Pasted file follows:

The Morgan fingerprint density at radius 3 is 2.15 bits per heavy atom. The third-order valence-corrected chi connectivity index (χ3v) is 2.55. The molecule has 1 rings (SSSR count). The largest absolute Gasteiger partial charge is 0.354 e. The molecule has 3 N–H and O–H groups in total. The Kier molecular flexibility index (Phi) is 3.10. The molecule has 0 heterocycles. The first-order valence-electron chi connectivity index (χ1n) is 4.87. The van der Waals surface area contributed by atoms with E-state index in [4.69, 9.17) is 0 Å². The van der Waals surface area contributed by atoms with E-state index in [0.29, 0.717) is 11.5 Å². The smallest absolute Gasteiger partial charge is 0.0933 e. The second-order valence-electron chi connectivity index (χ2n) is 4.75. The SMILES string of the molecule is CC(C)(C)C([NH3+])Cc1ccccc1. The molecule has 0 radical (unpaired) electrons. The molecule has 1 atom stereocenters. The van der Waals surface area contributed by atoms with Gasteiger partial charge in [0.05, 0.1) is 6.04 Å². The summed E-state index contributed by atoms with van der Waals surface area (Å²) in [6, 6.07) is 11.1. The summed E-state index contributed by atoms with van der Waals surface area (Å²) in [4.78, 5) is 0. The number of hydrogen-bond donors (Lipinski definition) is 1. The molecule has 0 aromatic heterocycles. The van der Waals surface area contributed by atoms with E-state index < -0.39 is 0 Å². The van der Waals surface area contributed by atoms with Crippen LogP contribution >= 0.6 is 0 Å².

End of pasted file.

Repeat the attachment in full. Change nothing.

The Morgan fingerprint density at radius 3 is 2.15 bits per heavy atom. The third-order valence-corrected chi connectivity index (χ3v) is 2.55. The molecule has 1 rings (SSSR count). The largest absolute Gasteiger partial charge is 0.354 e. The molecule has 3 N–H and O–H groups in total. The Kier molecular flexibility index (Phi) is 3.10. The molecule has 0 heterocycles. The first-order valence-electron chi connectivity index (χ1n) is 4.87. The van der Waals surface area contributed by atoms with E-state index in [4.69, 9.17) is 0 Å². The van der Waals surface area contributed by atoms with E-state index in [0.29, 0.717) is 11.5 Å². The smallest absolute Gasteiger partial charge is 0.0933 e. The second-order valence-electron chi connectivity index (χ2n) is 4.75. The SMILES string of the molecule is CC(C)(C)C([NH3+])Cc1ccccc1. The molecule has 0 radical (unpaired) electrons. The molecule has 1 atom stereocenters. The van der Waals surface area contributed by atoms with Gasteiger partial charge in [0.05, 0.1) is 6.04 Å². The summed E-state index contributed by atoms with van der Waals surface area (Å²) in [6, 6.07) is 11.1. The summed E-state index contributed by atoms with van der Waals surface area (Å²) in [4.78, 5) is 0. The number of hydrogen-bond donors (Lipinski definition) is 1. The molecule has 0 aromatic heterocycles. The van der Waals surface area contributed by atoms with E-state index < -0.39 is 0 Å². The van der Waals surface area contributed by atoms with Crippen LogP contribution >= 0.6 is 0 Å².